DESTROY DENIAL. #EricGarner #ICantBreathe
Eric Garner, father of six, was choked to death last summer.
As I wrote here, he “was choked to death by police for potential sale of untaxed cigarettes.”
Today a grand jury failed to indict the police officer who killed him. This is so despite the fact Eric’s death was filmed, or that choke holds had been banned in the jurisdiction since 1993.
Eleven times he said he couldn’t breathe. Eleven times he was ignored by someone who had likely surmised–from precedent long preceding Mike Brown–consequences would be few to none.
My ex-boyfriend was better with computers than people, which made him a better teacher than boyfriend in some ways.
One of the most important things he taught me was to be especially vigilant facing the things I didn’t want to face. The fact I didn’t want to face them meant I’d already recognized there was some measure of unwanted truth in them, else why not ask the question? Why not at least consider their ramifications, if only in the hypothetical?
When I wrote about how quickly people said Woody Allen couldn’t be a pedophile on account of his wonderful art contributions, I didn’t mean to say that he was guilty or innocent. What I wanted to drive home was people’s unwillingness to even address the possibility that someone beloved could be a genius and a criminal all at once, both a creator and a destroyer.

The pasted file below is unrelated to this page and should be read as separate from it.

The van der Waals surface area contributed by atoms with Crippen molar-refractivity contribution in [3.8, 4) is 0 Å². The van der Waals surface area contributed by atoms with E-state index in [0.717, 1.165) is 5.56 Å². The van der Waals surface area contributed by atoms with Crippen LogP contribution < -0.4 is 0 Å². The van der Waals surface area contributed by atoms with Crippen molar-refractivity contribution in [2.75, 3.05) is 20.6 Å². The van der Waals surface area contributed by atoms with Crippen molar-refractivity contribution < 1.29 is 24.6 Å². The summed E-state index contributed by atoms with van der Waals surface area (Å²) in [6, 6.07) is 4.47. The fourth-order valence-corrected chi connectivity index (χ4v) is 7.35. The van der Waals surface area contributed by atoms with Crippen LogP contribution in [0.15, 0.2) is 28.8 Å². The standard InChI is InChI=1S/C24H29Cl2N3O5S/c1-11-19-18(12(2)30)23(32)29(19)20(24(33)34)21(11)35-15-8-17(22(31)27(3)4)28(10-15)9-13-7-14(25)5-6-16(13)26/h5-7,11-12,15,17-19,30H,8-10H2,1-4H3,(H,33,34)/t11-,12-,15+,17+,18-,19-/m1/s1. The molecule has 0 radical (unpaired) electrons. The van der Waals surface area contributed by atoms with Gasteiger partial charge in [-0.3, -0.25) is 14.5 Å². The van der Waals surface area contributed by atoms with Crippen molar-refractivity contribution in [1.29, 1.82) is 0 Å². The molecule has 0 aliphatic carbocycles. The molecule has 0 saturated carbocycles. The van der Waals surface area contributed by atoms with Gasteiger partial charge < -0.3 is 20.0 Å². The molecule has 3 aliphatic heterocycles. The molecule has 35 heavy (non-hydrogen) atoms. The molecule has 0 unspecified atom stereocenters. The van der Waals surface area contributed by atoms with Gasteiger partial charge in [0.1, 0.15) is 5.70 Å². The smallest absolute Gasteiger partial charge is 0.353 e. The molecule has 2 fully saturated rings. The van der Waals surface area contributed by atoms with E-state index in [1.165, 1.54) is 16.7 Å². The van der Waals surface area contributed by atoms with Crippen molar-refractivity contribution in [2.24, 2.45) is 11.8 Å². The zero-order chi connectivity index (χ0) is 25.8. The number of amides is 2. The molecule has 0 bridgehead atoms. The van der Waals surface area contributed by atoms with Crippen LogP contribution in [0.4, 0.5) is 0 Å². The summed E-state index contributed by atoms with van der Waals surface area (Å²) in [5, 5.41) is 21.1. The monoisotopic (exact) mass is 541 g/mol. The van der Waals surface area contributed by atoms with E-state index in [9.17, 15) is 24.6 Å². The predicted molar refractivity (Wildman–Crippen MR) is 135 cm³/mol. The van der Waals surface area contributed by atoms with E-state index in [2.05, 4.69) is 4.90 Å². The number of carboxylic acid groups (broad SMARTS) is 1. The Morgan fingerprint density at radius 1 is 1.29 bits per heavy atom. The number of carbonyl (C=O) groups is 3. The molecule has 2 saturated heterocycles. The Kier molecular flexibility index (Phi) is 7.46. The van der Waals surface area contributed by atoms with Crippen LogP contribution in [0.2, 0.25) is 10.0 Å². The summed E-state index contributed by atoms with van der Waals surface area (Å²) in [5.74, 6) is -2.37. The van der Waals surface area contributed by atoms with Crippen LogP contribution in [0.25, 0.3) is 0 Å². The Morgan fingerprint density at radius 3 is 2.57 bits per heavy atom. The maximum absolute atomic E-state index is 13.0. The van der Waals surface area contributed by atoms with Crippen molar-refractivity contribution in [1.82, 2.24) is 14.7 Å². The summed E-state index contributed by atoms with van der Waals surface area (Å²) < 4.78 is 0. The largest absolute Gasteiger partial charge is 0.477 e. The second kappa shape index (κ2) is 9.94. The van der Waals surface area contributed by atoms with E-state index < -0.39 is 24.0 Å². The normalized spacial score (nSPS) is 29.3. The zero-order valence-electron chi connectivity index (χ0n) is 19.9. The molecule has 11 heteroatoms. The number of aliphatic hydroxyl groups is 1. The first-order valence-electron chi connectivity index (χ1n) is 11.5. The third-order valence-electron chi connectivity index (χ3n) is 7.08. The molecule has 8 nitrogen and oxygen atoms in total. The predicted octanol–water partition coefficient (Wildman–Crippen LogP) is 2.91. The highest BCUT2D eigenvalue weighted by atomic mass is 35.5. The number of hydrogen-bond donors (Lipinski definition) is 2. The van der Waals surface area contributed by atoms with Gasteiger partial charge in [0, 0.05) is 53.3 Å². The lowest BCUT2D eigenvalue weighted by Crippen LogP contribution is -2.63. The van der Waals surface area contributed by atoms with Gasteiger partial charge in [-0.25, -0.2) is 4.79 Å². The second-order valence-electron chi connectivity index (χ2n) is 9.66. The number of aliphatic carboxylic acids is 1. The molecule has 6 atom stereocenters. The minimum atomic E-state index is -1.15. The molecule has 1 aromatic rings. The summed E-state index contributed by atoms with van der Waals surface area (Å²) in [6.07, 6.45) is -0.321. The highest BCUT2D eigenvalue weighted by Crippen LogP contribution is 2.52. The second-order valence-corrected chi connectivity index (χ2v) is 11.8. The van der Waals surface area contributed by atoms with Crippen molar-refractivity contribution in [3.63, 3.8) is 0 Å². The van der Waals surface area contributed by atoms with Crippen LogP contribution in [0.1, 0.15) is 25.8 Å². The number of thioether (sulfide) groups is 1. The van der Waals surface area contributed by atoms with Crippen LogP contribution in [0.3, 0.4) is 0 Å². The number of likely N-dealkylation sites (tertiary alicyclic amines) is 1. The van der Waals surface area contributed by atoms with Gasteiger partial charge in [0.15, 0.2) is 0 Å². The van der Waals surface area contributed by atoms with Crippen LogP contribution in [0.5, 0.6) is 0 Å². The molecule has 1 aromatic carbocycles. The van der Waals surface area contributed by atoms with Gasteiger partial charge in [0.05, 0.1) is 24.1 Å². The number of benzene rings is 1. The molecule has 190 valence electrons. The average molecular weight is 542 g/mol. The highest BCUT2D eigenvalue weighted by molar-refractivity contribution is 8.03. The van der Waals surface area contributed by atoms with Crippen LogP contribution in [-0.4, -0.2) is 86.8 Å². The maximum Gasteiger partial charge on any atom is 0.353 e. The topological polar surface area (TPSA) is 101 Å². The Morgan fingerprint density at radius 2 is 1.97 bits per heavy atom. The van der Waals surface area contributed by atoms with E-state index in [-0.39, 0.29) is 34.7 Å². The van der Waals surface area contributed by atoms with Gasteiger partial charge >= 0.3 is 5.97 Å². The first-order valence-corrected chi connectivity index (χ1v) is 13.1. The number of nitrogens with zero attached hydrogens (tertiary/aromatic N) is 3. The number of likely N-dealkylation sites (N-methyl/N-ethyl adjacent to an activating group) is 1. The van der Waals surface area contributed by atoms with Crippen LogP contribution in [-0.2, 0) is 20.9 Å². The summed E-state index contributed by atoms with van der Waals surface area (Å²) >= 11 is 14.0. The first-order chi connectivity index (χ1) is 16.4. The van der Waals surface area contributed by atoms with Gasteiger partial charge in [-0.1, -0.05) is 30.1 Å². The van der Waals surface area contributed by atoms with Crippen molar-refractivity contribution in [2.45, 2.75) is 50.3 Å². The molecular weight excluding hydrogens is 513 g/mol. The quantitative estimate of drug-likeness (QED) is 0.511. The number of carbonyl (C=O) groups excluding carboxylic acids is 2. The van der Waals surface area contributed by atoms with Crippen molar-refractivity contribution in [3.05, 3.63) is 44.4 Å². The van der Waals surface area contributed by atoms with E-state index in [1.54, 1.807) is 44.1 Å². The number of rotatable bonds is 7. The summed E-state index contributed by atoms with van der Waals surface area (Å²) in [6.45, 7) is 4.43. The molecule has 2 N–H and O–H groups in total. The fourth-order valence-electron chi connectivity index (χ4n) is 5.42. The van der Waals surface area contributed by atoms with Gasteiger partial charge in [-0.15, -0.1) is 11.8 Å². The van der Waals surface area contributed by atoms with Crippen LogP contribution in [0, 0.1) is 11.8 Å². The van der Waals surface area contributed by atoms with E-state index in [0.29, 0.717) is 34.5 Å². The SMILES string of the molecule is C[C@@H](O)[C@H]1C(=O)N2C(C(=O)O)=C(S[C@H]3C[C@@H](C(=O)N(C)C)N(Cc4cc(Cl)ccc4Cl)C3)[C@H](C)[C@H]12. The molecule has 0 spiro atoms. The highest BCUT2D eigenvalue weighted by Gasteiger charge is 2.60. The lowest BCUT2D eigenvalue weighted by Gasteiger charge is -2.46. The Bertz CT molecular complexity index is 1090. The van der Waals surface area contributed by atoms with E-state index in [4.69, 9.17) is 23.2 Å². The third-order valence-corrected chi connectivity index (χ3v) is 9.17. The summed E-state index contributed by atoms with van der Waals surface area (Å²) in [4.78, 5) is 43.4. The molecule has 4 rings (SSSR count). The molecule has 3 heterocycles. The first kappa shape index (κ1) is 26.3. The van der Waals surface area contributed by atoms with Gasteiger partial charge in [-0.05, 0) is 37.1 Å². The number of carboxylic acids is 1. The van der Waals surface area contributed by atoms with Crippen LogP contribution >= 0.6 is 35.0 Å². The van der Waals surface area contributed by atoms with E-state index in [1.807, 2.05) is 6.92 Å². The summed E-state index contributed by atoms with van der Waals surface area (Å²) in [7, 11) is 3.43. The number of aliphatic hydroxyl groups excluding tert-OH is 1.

Unwillingness to see things we don’t want to see doesn’t keep us safe. Even more importantly, it doesn’t keep vulnerable segments of society safe. In fact, it tells those who are vulnerable that we who are better equipped to protect ourselves care more for our fragile sense of safety than the actual safety of all our human brethren. It tells children and people of color, among others, that our sense of safety is more important than their actual safety.
Worse than that, it tells perpetrators that we are prepared to protect them because it’s less painful to us.
So children are molested. People of color are killed for maybe, possibly selling untaxed cigarettes.
In my Woody Allen post I wrote, with emphasis added:
I will look upon things it is hard to look upon.
I will see that which is hard to see.
I will hear that which it’s hard to hear.
I will not deny, nor take part in perpetuating violence by my denial.
Before dating my ex, I found refuge in denial, as if I changed truth by refusing to see it. Thanks to my ex, I regret that I ever took such a position.
It’s my regret that inspires me to challenge you to ask yourself the questions so terrible you cringe even reading them.
What if some police sometimes killed unjustly?
What if racism still exists today, not in my heart but elsewhere?
Does petty crime–or mere suspicion of petty crime?–warrant death without jury?
What if some–not all, for many serve to protect all truly–are enabled to dehumanize the Other, knowing there will likely be few consequences thanks to the widespread power of denial?
It’s a terrible thing to take off denial’s mighty blinders, but:
it is only by taking in what actually is that “what is” can become “what was.”